Anna Langridge, founder of content creation company 1FitLife, considers whether the flourishing on-demand and live streaming market, which is allowing members to workout when and where they like, can complement smaller gym and boutique studio offerings.
Anytime, anywhere… ALTHOUGH still a relative newcomer to the sector, the virtual fitness market is growing at pace and gaining impressive user numbers. It’s convenient, it offers a huge choice of workouts at low consumer costs, it provides social connection, it’s competitive and it’s exciting. On-demand fitness won’t be a niche offering, reserved for bigger operators and industry Goliaths like Peleton or Flywheel, for much longer – by 2020, it’s estimated the majority of fitness clubs will have incorporated virtual fitness in some form. It’s easy to perceive digital fitness as a competitor to traditional gym offerings, but developing an at-home presence can help your bricks and mortar business, too. It’s a natural next step; one supports the other. Being successful in the on-demand sector doesn’t depend on the square footage of your club, or competitors in your local area or the number of members you have – your on-demand market is global. As long as you have a great proposition, offering value for money, and you’re willing invest in digital marketing, any boutique or smaller gym can successfully compete with
the bigger guys. The main financial benefit is developing a secondary flow, through additional subscription revenue for your business. Research shows people who use on-demand fitness spend 37 per cent of their total fitness budget on these services. Yes, members can experience your brand at home, which can improve retention, but that shouldn’t be your main motivator. Extending your brand’s reach from a five-mile drive time around your club is almost impossible unless you open another site; whereas the digital fitness world offers limitless in opportunity. Why can’t your brand be as well known in Thailand as it is in Twickenham? In the past, product diversification was high risk and took time. Today, if you hope to grow a sustainable business that can survive market competition, it’s a must. Just look at Apple’s foray into credit cards – they’ve defined themselves not as a computer or phone manufacturer, but as a trusted symbol of innovation. With this trust, they can diversify into any market they choose, as
long as it is innovative. Fitness is no different. You can’t expect to survive as just a ‘gym brand’ any longer; at some stage all successful gyms must diversify. Crucially, it’s quality content that will make the leap a successful one. Great workouts keep people coming back, but to create them you need presenters with excellent form who are comfortable in front of a camera. Then once you have content, how do you take it to market? What content management system should you choose? How do you set up the subscription process? Don’t forget when forecasting revenue that app stores charge 30 per cent of the total revenue taken via app subscriptions. It’s painful to find this out later in your journey. Don’t fall into the trap of thinking any video production house will do. Producing and directing fitness content takes experience and patience – creating good content isn’t a quick process. A great in-club fitness presenter can freeze on screen and lose confidence when a camera is on them. It takes practice to be excellent on screen, and practice while filming is a costly exercise.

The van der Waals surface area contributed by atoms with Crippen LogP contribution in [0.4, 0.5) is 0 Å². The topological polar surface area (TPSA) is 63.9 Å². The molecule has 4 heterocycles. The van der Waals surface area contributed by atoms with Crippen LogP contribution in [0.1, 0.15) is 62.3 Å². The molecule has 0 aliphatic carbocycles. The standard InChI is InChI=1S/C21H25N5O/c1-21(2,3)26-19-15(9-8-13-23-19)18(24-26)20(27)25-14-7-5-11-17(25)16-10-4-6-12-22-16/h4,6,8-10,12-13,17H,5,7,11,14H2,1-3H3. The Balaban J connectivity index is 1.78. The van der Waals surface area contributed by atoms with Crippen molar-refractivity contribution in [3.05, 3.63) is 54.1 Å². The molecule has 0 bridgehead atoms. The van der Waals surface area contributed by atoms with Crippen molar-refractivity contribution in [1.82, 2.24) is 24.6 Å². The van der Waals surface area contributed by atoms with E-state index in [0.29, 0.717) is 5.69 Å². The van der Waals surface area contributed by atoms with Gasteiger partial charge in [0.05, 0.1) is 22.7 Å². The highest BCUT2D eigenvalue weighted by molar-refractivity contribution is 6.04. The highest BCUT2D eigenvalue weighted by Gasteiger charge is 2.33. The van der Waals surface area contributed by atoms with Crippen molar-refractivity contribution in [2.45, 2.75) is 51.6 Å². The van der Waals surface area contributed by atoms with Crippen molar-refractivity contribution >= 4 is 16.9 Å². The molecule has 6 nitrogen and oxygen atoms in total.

Make sure you organise a test shoot first, which also allows you to ensure lighting is right and the set looks perfect. At 1FitLife we produce a wide range of virtual fitness content, both live and on-demand. Everyone on our team, from our models to those writing, producing and directing the videos, knows fitness inside out, so you can be confident your content will be accurate and safe. There are a number of other digital fitness solutions out there, which offer ‘off-the-shelf’ white label capabilities, so you don’t have to develop your own platform. Most of these will offer a simple commercial partnership that shares the revenue you make. While partnering with a white label tech partner, you can expect to share around 15-20 per cent of your revenue. n Anna Langridge is director ofproduction at 1FitLife, a qualified Master Personal Trainer (with the AIF in Sydney, Australia) and a Pilates instructor. Having worked with EastWest International (Warner Music Group) she has extensive production and promotions experience.
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